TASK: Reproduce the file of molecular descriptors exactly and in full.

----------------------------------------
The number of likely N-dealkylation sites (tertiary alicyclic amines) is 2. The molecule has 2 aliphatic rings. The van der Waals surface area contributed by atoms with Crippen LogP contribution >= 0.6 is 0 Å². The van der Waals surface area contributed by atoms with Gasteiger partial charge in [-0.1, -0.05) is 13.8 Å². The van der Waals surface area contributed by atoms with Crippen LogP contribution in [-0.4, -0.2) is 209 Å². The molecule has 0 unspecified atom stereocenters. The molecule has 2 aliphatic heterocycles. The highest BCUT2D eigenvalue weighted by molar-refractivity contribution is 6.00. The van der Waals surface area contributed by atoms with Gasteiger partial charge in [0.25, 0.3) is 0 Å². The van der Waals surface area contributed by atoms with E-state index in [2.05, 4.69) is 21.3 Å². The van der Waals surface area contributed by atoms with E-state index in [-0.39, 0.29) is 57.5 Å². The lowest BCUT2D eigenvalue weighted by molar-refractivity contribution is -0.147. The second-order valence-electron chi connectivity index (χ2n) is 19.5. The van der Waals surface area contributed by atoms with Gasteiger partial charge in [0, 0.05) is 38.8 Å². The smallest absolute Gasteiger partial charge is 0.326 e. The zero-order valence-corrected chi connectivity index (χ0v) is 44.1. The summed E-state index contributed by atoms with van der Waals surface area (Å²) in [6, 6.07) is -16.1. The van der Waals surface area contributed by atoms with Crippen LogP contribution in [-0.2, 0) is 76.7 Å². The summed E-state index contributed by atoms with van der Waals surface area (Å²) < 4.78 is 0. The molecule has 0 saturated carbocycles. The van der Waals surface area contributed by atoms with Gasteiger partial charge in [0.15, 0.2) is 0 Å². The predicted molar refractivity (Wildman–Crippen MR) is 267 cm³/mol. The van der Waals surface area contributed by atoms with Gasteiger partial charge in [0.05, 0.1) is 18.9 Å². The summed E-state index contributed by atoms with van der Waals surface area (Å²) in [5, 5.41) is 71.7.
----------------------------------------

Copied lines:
The number of likely N-dealkylation sites (tertiary alicyclic amines) is 2. The molecule has 2 aliphatic rings. The van der Waals surface area contributed by atoms with Crippen LogP contribution >= 0.6 is 0 Å². The van der Waals surface area contributed by atoms with Gasteiger partial charge in [-0.1, -0.05) is 13.8 Å². The van der Waals surface area contributed by atoms with Crippen LogP contribution in [-0.4, -0.2) is 209 Å². The molecule has 0 unspecified atom stereocenters. The molecule has 2 aliphatic heterocycles. The highest BCUT2D eigenvalue weighted by molar-refractivity contribution is 6.00. The van der Waals surface area contributed by atoms with Gasteiger partial charge in [0.25, 0.3) is 0 Å². The van der Waals surface area contributed by atoms with E-state index in [2.05, 4.69) is 21.3 Å². The van der Waals surface area contributed by atoms with E-state index in [-0.39, 0.29) is 57.5 Å². The lowest BCUT2D eigenvalue weighted by molar-refractivity contribution is -0.147. The second-order valence-electron chi connectivity index (χ2n) is 19.5. The van der Waals surface area contributed by atoms with Gasteiger partial charge in [0, 0.05) is 38.8 Å². The smallest absolute Gasteiger partial charge is 0.326 e. The zero-order valence-corrected chi connectivity index (χ0v) is 44.1. The summed E-state index contributed by atoms with van der Waals surface area (Å²) in [6, 6.07) is -16.1. The van der Waals surface area contributed by atoms with Crippen LogP contribution in [-0.2, 0) is 76.7 Å². The summed E-state index contributed by atoms with van der Waals surface area (Å²) < 4.78 is 0. The molecule has 0 saturated carbocycles. The van der Waals surface area contributed by atoms with Gasteiger partial charge in [0.15, 0.2) is 0 Å². The predicted molar refractivity (Wildman–Crippen MR) is 267 cm³/mol. The van der Waals surface area contributed by atoms with Gasteiger partial charge in [0.05, 0.1) is 18.9 Å². The summed E-state index contributed by atoms with van der Waals surface area (Å²) in [5, 5.41) is 71.7.